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Nigeria Police prosecute suspects before searching for evidence – Chief Justice

By The Citizen

The Chief Justice of Nigeria (CJN), Justice Mariam Mukhtar, has said that security agencies in the country employ a reversed procedure in the course of their duties as they drag suspects to court before looking for evidence to prosecute them.

Mukhtar, who spoke at a special session organised by the Supreme Court to mark the commencement of the 2013/2014 Legal Year, as well as the inauguration of 17 new Senior Advocates of Nigeria in Abuja on Monday said that the practice was one of the reasons for undue delays in the criminal justice administration system in the country.

The CJN frowned at the 'unwholesome practice of some security agents involved in the criminal justice administration system,' particularly the arraignment of suspects without first gathering evidence for prosecution.

'It is common knowledge that our security agencies usually rush to the courts with suspects, before looking for evidence to prosecute them.

'The persistent use of the 'Holden Charge' by these agencies to detain awaiting trial suspects, is a major contributor to the high number of cases pending in our courts,' she said.

The CJN advised the security agencies to emulate the practice in other parts of the world, where adequate evidences were obtained before suspects were arrested and charged to court.

Admonishing the security agencies to adopt a more effective approach, she said, 'This procedure is a far cry from what obtains in other democracies, where discrete surveillance is placed on crime suspects who are painstakingly stalked by security agents, until such a time when enough evidence would have been obtained for their arrest, arraignment and prosecution.

'But in Nigeria, suspects are promptly arrested and often times arraigned in court, even when no evidence for prosecution has been gathered.

'The backlash from such failure of proper investigation by our security agencies is the resultant hike in the number of cases pending in the courts.'

Justice Mukhtar warned that 'an extreme consequence of these glaring lapses may lie in the loss of confidence in our domestic justice administration system which rubbishes our often brandished favourable investment climate and translate to a huge disincentive to potential foreign investors in Nigeria.'

She restated her call for an overhaul of the country's criminal laws, which she described as 'archaic and culturally irrelevant.'

The CJN further expressed concerns at the slow pace of administration of justice in the country.

'To exhaust complete remedy in a case, that isĀ from trial court to Supreme Court, could take up to 20 years with the original litigants dead and substituted and in some cases the substitutes also dead and substituted,' she said.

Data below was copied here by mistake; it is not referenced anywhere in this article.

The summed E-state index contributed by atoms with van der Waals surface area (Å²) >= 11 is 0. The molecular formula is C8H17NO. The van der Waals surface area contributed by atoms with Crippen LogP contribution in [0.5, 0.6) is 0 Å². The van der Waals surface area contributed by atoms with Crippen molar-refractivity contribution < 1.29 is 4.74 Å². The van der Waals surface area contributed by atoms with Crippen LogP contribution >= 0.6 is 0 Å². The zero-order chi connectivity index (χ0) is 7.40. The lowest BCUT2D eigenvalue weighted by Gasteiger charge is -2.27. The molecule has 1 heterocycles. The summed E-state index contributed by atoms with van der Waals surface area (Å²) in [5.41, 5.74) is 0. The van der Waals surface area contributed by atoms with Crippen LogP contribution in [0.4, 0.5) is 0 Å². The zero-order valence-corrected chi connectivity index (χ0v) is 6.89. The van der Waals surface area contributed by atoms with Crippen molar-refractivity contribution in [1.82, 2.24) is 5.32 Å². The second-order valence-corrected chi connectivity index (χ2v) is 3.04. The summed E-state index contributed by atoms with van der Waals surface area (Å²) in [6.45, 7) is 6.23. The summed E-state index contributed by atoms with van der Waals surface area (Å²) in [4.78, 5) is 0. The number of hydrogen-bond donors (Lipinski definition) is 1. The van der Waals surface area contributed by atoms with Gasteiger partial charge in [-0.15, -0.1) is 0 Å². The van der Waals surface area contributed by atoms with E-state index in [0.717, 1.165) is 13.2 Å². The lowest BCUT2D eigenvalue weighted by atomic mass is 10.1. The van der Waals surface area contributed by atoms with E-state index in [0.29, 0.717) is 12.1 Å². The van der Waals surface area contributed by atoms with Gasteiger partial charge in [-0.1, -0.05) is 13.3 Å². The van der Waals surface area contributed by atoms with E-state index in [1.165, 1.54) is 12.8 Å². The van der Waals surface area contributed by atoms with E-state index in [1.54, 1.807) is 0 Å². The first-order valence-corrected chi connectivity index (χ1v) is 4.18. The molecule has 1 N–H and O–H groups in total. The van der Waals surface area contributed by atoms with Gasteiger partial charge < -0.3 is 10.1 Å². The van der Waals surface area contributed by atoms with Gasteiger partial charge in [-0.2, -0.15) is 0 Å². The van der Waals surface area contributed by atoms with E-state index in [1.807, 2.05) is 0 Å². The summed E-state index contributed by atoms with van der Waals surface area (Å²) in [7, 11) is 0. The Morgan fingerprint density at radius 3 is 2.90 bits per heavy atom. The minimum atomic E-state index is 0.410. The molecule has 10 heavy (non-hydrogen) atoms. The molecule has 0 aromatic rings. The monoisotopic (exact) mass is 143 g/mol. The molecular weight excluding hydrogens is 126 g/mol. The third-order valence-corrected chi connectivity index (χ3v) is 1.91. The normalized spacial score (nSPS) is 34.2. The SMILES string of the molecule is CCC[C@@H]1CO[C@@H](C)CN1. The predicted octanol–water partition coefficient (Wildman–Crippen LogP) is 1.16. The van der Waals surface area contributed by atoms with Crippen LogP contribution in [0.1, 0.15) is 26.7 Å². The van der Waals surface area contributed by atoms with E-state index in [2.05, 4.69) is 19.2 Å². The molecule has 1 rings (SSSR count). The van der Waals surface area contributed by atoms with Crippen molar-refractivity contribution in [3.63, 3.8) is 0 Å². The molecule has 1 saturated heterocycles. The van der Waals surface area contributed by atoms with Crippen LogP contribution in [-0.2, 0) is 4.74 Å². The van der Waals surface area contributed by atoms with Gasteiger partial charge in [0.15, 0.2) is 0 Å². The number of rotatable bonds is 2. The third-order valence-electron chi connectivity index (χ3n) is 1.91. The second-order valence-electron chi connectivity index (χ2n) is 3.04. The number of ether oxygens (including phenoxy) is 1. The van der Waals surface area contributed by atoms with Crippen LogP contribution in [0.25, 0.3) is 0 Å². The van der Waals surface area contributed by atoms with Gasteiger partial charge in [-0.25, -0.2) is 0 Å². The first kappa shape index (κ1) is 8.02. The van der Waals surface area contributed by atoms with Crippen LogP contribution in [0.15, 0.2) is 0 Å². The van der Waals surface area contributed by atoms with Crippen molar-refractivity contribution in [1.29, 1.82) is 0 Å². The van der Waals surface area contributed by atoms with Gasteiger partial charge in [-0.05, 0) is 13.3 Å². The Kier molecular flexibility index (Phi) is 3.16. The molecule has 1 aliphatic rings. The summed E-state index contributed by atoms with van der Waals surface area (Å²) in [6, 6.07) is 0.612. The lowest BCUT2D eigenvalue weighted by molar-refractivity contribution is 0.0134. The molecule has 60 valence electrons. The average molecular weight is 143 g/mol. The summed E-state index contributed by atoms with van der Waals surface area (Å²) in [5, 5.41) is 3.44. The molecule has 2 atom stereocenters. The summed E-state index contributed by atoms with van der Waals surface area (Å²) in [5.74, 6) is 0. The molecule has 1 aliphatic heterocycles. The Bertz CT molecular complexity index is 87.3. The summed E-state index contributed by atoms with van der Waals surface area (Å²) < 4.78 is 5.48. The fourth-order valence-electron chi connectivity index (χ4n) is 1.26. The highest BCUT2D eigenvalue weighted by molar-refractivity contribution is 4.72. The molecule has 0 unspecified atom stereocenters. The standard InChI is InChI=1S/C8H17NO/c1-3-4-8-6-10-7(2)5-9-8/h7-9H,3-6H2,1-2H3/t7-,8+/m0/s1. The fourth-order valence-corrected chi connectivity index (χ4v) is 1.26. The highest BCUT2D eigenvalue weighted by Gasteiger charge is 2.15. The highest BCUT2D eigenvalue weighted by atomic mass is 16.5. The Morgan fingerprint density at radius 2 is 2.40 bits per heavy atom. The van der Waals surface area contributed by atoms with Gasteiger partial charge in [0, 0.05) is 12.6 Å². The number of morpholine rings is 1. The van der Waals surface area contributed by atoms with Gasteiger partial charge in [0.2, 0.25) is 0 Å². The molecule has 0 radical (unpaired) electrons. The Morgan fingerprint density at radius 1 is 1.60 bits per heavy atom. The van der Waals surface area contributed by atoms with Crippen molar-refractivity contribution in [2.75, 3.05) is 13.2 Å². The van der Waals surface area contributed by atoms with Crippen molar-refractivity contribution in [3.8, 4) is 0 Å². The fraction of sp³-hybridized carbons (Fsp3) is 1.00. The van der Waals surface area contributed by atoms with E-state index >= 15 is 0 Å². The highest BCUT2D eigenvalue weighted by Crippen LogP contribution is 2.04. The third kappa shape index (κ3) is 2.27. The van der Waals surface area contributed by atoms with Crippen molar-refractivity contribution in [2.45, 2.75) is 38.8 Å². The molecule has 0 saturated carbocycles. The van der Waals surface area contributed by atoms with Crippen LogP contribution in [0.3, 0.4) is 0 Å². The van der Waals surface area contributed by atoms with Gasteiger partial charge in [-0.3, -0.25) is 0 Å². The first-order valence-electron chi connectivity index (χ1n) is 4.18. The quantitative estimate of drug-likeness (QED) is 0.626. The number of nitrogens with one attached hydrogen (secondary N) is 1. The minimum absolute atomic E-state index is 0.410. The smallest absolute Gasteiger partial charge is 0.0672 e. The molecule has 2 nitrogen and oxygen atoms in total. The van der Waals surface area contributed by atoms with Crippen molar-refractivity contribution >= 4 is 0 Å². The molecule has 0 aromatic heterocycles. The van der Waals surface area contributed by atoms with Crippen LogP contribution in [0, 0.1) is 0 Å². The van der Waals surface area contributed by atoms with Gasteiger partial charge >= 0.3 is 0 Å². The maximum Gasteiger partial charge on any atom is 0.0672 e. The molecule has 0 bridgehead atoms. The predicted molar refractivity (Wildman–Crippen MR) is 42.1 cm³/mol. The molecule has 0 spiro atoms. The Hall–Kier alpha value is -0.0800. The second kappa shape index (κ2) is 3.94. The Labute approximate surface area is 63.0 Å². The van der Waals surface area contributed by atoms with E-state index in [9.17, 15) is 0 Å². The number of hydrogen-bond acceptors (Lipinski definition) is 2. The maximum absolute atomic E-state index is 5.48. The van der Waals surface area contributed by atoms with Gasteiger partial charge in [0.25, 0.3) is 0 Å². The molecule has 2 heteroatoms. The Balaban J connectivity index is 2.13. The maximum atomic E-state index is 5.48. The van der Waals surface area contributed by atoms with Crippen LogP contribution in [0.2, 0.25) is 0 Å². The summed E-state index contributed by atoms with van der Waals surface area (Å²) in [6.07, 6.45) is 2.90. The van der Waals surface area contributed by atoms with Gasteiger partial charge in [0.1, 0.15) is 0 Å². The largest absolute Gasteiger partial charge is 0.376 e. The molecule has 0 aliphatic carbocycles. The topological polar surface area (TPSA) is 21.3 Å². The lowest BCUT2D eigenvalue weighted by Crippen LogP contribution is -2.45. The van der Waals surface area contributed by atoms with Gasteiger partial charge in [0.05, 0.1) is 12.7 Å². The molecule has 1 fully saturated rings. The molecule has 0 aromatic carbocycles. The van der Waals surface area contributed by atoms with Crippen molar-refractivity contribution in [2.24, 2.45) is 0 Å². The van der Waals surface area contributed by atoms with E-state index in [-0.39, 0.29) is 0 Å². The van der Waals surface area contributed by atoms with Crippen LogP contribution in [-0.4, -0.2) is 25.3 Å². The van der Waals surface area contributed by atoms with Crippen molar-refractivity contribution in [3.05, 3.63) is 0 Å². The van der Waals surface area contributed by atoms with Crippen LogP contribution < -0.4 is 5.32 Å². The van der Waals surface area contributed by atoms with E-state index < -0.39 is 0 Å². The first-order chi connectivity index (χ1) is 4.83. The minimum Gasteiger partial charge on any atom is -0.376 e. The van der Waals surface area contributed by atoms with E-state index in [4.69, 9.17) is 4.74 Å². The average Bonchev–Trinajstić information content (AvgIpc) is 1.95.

She added that the process of interlocutory appeals aggravates the situation to the extent that by the time the Supreme Court decides that they be continued in trial court, most of the witnesses might have died or alive but senile, with documents no longer traceable.

Justice Mukhtar also spoke on the challenges militating against her resolve to restore the fading glory of this country's judiciary.

She stressed that, for her to achieve the objective, 'certain indices have to be guaranteed, for instance government must at all times ensure total compliance with the rule of law as well as adherence to the principle of separation of powers.'

Speaking of the need for compliance with the principle of separation of powers, the CJN noted that the National Judicial Council had the exclusive powers to deal with policies relating to policy and administration in the judiciary.

Noting that, under a democratic dispensation, the three arms of government must keep faith with the doctrine of separation of powers as enshrined in the 1999 Constitution, she stressed that 'the Judiciary must continue to defend its independence so that it should not merely be apparent but must be seen to be real.'

'By virtue of Section 153 of the Constitution, the National Judicial Council is the apex body for the nation's Judiciary.

'By paragraph 21(1), part 1 of the Third Schedule of the 1999 Constitution, the Council has the power to deal with matters relating to broad issues of policy and administration of the Judiciary,' she added.

Also speaking at the event, the President of the Nigerian Bar Association, Mr. Okey Wali, SAN, canvassed the inclusion of NBA's representatives in the NJC in disciplinary proceedings against judges.

Wali also spoke of heightened efforts by the NBA to address issues of indiscipline among legal practitioners.

He said seven lawyers were expelled from the bar in the past legal year after being indicted for various acts of misconduct, while two others were suspended.

The NBA President also echoed the CJN's concerns over the 'poor funding' of the judiciary.